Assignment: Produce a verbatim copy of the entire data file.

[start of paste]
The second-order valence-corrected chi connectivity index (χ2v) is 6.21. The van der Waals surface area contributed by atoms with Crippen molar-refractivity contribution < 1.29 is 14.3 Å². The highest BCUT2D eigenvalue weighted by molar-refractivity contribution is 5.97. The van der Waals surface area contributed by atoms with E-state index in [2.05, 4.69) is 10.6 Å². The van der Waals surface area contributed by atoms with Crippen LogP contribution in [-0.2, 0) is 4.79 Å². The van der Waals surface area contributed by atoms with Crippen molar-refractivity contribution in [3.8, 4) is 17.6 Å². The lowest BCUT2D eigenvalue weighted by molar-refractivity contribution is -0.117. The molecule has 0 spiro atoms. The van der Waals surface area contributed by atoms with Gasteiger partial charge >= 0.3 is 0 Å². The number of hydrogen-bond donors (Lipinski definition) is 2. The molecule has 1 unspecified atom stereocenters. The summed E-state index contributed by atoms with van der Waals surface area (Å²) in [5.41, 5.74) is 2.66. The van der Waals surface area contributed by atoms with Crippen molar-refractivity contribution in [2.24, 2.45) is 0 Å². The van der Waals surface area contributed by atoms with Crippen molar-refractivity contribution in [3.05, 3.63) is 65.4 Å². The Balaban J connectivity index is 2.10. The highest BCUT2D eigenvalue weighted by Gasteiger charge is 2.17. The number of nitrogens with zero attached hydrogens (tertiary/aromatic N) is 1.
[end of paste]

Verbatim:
The second-order valence-corrected chi connectivity index (χ2v) is 6.21. The van der Waals surface area contributed by atoms with Crippen molar-refractivity contribution < 1.29 is 14.3 Å². The highest BCUT2D eigenvalue weighted by molar-refractivity contribution is 5.97. The van der Waals surface area contributed by atoms with E-state index in [2.05, 4.69) is 10.6 Å². The van der Waals surface area contributed by atoms with Crippen LogP contribution in [-0.2, 0) is 4.79 Å². The van der Waals surface area contributed by atoms with Crippen molar-refractivity contribution in [3.8, 4) is 17.6 Å². The lowest BCUT2D eigenvalue weighted by molar-refractivity contribution is -0.117. The molecule has 0 spiro atoms. The van der Waals surface area contributed by atoms with Gasteiger partial charge >= 0.3 is 0 Å². The number of hydrogen-bond donors (Lipinski definition) is 2. The molecule has 1 unspecified atom stereocenters. The summed E-state index contributed by atoms with van der Waals surface area (Å²) in [5.41, 5.74) is 2.66. The van der Waals surface area contributed by atoms with Crippen molar-refractivity contribution in [2.24, 2.45) is 0 Å². The van der Waals surface area contributed by atoms with Crippen molar-refractivity contribution in [3.05, 3.63) is 65.4 Å². The Balaban J connectivity index is 2.10. The highest BCUT2D eigenvalue weighted by Gasteiger charge is 2.17. The number of nitrogens with zero attached hydrogens (tertiary/aromatic N) is 1.